Siesta, 1893 by Paul Gauguin

Women resting on a roofed-over veranda and the shaded grass during the heat of the day. One of them is ironing while the others are doing nothing.

They are all native women, but their clothing is European, loose-fitting mission dresses or colorfully prinred fabrics, as if in a colonial fashion magazine; the foreground figure, so inimitably casual in pose, seems particularly reminiscent of such magazines.

Though undated, the picture was probably painted in 1891-92, when Gauguin was taking an active interest in his everyday surroundings. Pierre Bonnard's art took up scenes of this type after 1910. The spatial composition of this painting, using the posts and the perspective-drawn veranda boards, is especially clearly defined.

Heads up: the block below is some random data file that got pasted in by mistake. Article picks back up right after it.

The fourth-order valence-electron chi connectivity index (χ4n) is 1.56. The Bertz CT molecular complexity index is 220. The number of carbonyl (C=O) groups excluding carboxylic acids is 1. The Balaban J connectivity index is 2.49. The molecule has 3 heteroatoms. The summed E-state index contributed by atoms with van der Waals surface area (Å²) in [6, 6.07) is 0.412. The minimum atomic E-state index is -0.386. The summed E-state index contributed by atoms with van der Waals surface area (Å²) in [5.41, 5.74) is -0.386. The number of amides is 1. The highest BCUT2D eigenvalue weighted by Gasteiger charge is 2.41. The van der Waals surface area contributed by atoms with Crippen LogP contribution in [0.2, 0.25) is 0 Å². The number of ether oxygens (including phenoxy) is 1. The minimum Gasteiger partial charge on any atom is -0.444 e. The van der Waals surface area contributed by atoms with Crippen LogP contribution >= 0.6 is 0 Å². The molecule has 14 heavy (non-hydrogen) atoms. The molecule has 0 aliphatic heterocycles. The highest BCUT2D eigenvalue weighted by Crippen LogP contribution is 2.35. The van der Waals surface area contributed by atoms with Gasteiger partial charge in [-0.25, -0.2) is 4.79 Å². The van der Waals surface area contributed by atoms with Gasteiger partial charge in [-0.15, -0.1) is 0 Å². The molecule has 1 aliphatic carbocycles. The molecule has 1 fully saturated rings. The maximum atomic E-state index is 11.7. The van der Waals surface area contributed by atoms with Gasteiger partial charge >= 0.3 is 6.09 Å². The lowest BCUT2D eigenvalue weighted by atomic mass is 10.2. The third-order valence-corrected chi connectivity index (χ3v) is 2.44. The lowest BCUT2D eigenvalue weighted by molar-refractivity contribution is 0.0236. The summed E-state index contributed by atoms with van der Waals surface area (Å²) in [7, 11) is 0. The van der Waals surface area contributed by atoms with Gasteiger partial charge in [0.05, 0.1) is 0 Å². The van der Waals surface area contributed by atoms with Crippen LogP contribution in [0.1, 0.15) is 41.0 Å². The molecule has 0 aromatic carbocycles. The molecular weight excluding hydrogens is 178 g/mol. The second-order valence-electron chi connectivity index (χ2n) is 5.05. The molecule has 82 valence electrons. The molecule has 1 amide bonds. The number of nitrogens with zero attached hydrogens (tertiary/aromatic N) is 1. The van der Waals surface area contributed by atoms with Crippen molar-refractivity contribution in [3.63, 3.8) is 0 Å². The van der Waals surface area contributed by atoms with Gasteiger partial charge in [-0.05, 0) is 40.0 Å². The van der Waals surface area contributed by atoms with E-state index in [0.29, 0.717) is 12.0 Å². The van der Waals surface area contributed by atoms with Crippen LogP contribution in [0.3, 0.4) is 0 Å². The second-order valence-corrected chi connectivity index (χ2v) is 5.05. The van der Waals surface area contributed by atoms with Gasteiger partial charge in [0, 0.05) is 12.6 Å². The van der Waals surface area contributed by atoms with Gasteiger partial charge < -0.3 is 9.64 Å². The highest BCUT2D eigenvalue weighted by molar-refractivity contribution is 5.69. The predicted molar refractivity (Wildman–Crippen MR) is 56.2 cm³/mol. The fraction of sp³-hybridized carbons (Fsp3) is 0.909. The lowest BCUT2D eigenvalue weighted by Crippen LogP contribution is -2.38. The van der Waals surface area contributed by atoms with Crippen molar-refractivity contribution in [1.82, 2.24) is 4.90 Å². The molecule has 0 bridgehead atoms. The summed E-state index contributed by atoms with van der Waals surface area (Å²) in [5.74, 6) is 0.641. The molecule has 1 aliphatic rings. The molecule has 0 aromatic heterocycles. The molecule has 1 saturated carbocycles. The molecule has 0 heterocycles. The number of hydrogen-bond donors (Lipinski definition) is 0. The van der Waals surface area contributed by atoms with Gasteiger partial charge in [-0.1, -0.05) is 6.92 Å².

Gauguin continued to push the boundaries of art throughout his life, contributing to the Symbolist movement and experimenting with color in unique ways that distinguished him from fellow artists.